assessment question essay, I use the “cooperative learning activity” as the first of many formal and informal
conferences. The other forms for conferences may include Socratic seminars, class presentations on various
themes, and small- and whole-group discussions.
Assessment Question (1979 AP Open-Ended Question):
Choose a complex and important character in a novel or a play of recognized literary merit who
might—on the basis of the character’s actions alone—be considered evil or immoral. In a well-
organized essay, explain both how and why the full presentation of the character in the work makes
us react more sympathetically than we otherwise might. Avoid plot summary.
Cooperative Learning Activity:
This cooperative learning activity is designed specifically for Crime and Punishment. I divide the
class into three sections (I use six in my largest class) and assign each group a different topic. After
discussing within their groups, students must present their findings to the class.
Trace the Lazarus and Christ allusions throughout Crime and Punishment and
determine their effects on the novel as a whole.
Summarize the various dreams present in the novel and discuss the insight each
reveals about the dreamer.
Group Three: Consider the theme of suffering in the novel by answering these three questions: (a)
Who suffers? (b) Why do they suffer? (c) What is the effect of the suffering on each
character? You must ultimately formulate a general statement regarding Dostoevsky’s
use of suffering in the novel.
The Awakening by Kate Chopin (four weeks)
In this unit, “The Story of an Hour” and “Desiree’s Baby” precede the study of Chopin’s novel to develop
an understanding of the themes and societal conventions present in her writing. After reading the
short stories, but prior to beginning the novel, I ask students to research living conditions during the
nineteenth century. While they may create their own topic, I recommend that they focus on issues such as
gender equity, etiquette, and women’s education. After sharing their findings, students possess a deeper
understanding of Chopin’s society, which then serves to elucidate her purpose for writing the novel.
Students read The Awakening quickly, but they follow their reading by engaging in discussions about
themes and characters’ motivations, writing the “internal events essay,” and participating in the “chalk talk
activity.” The emphasis on female characters contrasts the male-driven plots of the two previous novels.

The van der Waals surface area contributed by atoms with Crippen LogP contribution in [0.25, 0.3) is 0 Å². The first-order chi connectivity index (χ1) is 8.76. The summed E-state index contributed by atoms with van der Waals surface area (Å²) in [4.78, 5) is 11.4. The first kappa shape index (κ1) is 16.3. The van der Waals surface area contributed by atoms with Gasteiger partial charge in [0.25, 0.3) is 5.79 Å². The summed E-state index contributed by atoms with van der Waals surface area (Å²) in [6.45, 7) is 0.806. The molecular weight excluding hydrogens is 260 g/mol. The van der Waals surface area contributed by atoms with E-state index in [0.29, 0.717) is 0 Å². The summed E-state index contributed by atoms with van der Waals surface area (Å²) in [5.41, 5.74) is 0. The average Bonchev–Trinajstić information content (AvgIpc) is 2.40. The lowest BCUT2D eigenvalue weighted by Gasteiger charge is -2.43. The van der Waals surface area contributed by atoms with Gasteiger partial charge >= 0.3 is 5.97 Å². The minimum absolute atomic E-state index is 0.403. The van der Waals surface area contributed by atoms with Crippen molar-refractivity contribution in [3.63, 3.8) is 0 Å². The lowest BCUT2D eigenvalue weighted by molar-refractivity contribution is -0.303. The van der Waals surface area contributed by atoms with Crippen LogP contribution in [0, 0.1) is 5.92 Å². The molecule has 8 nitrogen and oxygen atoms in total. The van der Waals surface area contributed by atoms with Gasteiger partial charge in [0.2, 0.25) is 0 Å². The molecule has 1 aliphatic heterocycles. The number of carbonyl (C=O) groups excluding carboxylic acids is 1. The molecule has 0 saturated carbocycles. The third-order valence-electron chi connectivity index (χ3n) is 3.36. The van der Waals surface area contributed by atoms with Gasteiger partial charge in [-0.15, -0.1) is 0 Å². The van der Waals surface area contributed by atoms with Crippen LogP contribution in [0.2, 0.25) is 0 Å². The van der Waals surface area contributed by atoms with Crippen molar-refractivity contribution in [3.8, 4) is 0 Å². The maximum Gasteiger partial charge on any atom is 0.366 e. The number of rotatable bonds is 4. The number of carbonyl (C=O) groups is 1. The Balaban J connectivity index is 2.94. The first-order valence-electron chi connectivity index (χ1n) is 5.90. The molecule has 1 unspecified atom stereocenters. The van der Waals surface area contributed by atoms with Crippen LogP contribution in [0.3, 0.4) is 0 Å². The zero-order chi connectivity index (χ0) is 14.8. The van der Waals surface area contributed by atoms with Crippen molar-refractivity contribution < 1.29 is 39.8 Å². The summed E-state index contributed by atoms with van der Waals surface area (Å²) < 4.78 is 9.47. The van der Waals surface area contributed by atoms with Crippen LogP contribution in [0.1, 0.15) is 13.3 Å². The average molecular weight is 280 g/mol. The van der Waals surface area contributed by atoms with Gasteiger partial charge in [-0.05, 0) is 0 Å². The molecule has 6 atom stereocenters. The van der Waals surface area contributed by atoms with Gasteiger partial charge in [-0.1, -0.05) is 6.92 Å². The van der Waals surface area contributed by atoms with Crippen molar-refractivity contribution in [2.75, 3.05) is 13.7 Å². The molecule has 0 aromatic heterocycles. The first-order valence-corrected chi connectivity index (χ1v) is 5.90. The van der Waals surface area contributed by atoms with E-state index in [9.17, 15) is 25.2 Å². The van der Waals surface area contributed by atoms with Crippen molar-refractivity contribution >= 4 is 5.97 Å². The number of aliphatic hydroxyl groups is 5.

Internal Events Essay (1988 AP Open-Ended Question):
Choose a distinguished novel or play in which some of the most significant events are mental or
psychological; for example, awakenings, discoveries, changes in consciousness. In a well-organized
essay, describe how the author manages to give these internal events the sense of excitement, suspense,
and climax usually associated with external action. Do not merely summarize the plot.
Chalk Talk Activity: See Appendix C.
Fall Semester—Second Grading Period
A Doll’s House by Henrik Ibsen (one week)
Ibsen’s play A Doll’s House presents many of the same concerns that Chopin raises in her novel. Pairing
them therefore allows for ample consideration of author’s viewpoint, character development, and theme.
The “comparative essay” and “debate” assignments, however, enable students to consider the differences
between the two and thereby not mistake the characters and events that arise in each.
Since students often question the connection of their own lives to the literature they encounter,
I play the movie Kramer vs. Kramer at the end of this unit to demonstrate the relationship between literary
themes and contemporary dilemmas.
Compare and contrast the awakenings of Edna Pontellier and Nora Helmer.
I divide the class into six groups and assign one of the following viewpoints to each:
1. Edna Pontellier is a stronger woman than Nora Helmer.
2. Nora Helmer is a stronger woman than Edna Pontellier.
3. Léonce Pontellier is a better father than Torvald Helmer.
4. Torvald Helmer is a better father than Léonce Pontellier.
5. Kate Chopin’s novel provides a better argument for gender equity than Henrik Ibsen’s play.
6. Henrik Ibsen’s play provides a better argument for gender equity than Kate Chopin’s novel.
After allowing each group to prepare its case, I give each side three minutes to present it, two
minutes to plan a rebuttal, and finally one minute to deliver the response.
Metaphysical Poetry: John Donne, George Herbert, Andrew Marvell (two weeks)
This unit exposes students to challenging poetry in preparation for the AP Exam, post-Elizabethan
religious conflicts and ideologies, and the relationship between structure and meaning. Students are at
first daunted by the language and conceits of these poems, but they ultimately gain confidence in their
abilities to interpret poetry. I incorporate Donne, Herbert, and Marvell but emphasize John Donne’s work
by examining 10 of his poems.
I use the “structure activity” to introduce the topic because of the distinct shapes of “Easter Wings” and
“The Altar.” Students respond well to this lesson and are then prepared to analyze the structure/meaning
relationships in other poems. During these two weeks, students also paraphrase as well as compose and